riding at 300 watts, 70 rpm; the trainer will set it to 300 watts. And then say I change to 100 rpm, or the Zwift course heads downhill; it will adjust it to 300 watts, so, really useful if you’re trying
to nail a quality session. But, something that is cooler again … (parts snapping) The Wahoo KIKR Climb. Now we’ve been talking about indoor riding feeling realistic, but how about your bike actually moving
with the simulated terrain? (funky soul music) The forks actually lock
into the KIKR Climb, so the bike will literally
tilt upwards or downwards with ascents or descents. In fact, you can range
from ascents of 20% … Whew, all the way back
down to descents of 10%. Say for example you’re riding on Zwift, it will move in parallel with what you’re seeing on the screen. So say you hit a climb, it will shoot up. But not just that; it’s
actually been designed jointly with the Wahoo smart trainers
to adjust the resistance too, so there’s no cheating yourself. That nutty but how about
recording a ride out on the road? Maybe a course that you’ve raced before, and then reliving that indoors? That’s something I did recently out in Hawaii at the Ironman world champs. I recorded parts of the course
on my Wahoo bike computer, then all you need to do, is
connect your Wahoo bike computer to the KIKR Climb and your smart trainer to resimulate that
terrain from your own home time and time again; how
about that for a course recky? Well there we go; that’s everything from entry level to cutting edge, and all the info you’ll need
to choose your indoor trainer. And another thanks to Wahoo for helping us to make this video. And if you’d like to,
you can subscribe to GTN by clicking on the globe. To see an indoor training
video for the bike from GTN, just click down here;
and if you’d like to see how to increase your power on the bike, just click down here.

23 comments on “How To Choose An Indoor Trainer | Which Wahoo Trainer Is Right For You?

  1. Do you train indoors over the winter due to the weather? What's your favourite session to build strength for the summer?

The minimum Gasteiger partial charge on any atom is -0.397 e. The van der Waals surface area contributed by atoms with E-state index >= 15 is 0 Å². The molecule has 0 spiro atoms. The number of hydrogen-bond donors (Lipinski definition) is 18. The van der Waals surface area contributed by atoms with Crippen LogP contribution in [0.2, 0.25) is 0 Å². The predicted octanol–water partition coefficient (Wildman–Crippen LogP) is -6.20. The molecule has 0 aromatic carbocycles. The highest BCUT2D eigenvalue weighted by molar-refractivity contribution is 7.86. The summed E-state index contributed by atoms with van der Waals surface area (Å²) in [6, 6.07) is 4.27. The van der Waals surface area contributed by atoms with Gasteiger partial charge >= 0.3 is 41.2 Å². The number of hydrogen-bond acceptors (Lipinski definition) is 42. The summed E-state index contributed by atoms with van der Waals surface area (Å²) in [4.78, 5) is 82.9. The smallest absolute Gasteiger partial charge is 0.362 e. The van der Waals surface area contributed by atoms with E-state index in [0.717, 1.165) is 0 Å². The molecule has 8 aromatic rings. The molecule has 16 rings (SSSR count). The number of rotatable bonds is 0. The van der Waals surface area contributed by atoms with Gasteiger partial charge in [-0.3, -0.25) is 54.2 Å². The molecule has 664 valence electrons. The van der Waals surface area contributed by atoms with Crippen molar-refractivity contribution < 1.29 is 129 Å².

2. My setup is: old Elite Crono Fluid and Assioma PWR meter, all much cheaper than kickr, and still have PWR outdoors:))

  3. Yes, indoor trainers are an essential component of my winter training. But I have a question: Why aren't trainers designed to allow the bike to move sideways? It's not that difficult to do. As exciting as the Wahoo KICKR Climb is at being able to change your bike angle to simulate elevation, it's lack of side-to-side movement makes it a "no go" to me. So far, I've seen only one trainer manufacturer attempt to simulate a realistic side-to-side movement and that's Kinetic ( ). Their "Rock and Roll Smart Control" trainer allows the bike to move in the most realistic manner of all trainers that I've seen or used. I wish that Wahoo had adopted a similar feature into their trainers and KICKR Climb add-on. By the way, I like some of Wahoo's products — I use their ELMENT BOLT cycling computer — and I hope they'll design future trainers that have side-to-side movement.

  4. You could include using a "dumb trainer" with a bluetooth bike mounted power meter such as stages. It's a cheap way to ride on Zwift and you get the same power inside as you would outside.

  5. My recommendation is power meter plus fluid trainer. You can ride the power meter the whole year instead of keeping expensive equipment indoors and unused most of the year. My setup is JetBlack Z1 fluid trainer plus PowerTap hub & Zwift. Mfg recommendation is not to use a trainer tire. I just use an old tire from the previous year that still has some life.

  6. Marks gonna give ant n dec a run for their money on the presenting front, super comfortable in front of 🎥 these days. 👍🏼

  7. Can’t beat Elite, got a cheap fluid turbo & fitted BT sensor. Gives power cadence & speed readings, been good for rehab after TKR op

  8. it would be really great if you could get your sponsors such as wahoo and ON to provide you with promo codes in order to get a product discount. eg i just ended up forking out another 135 quid for a pair of cloudflyers because i have 8 marathons over the next 3 weeks. A code like GTNON to give me 20% off would have helped both me and the company as it would get more people trying their products, leading to a greater fanbase and ultimately greater profits. Many youtube channels do this.

    so, could you have a word please because we all want good gear, but very few of us can afford it or have sponsors to pay for us.


  9. Thanks for this awesome video. I have the wahoo kicker snap, and I have a question. When I'm doing intervals, sometimes when I shift back down for the recovery portion I lose any tension and any power readings for about 30-50 seconds until it kicks back in. That's okay if I've got a recovery period of more than 30 seconds, but with a lot of the interval workouts, it's more likely that I get a 15 or 20 second recovery, so often I just end up staying in the higher gear for that period and pedaling a little slower. Does that mean that I've set up my trainer incorrectly, or is that just par for the course. Thank you.

  10. what happened to the roller trainers? too hard to ride?? get the roller trainer and learn how to ride in a straight line all the time.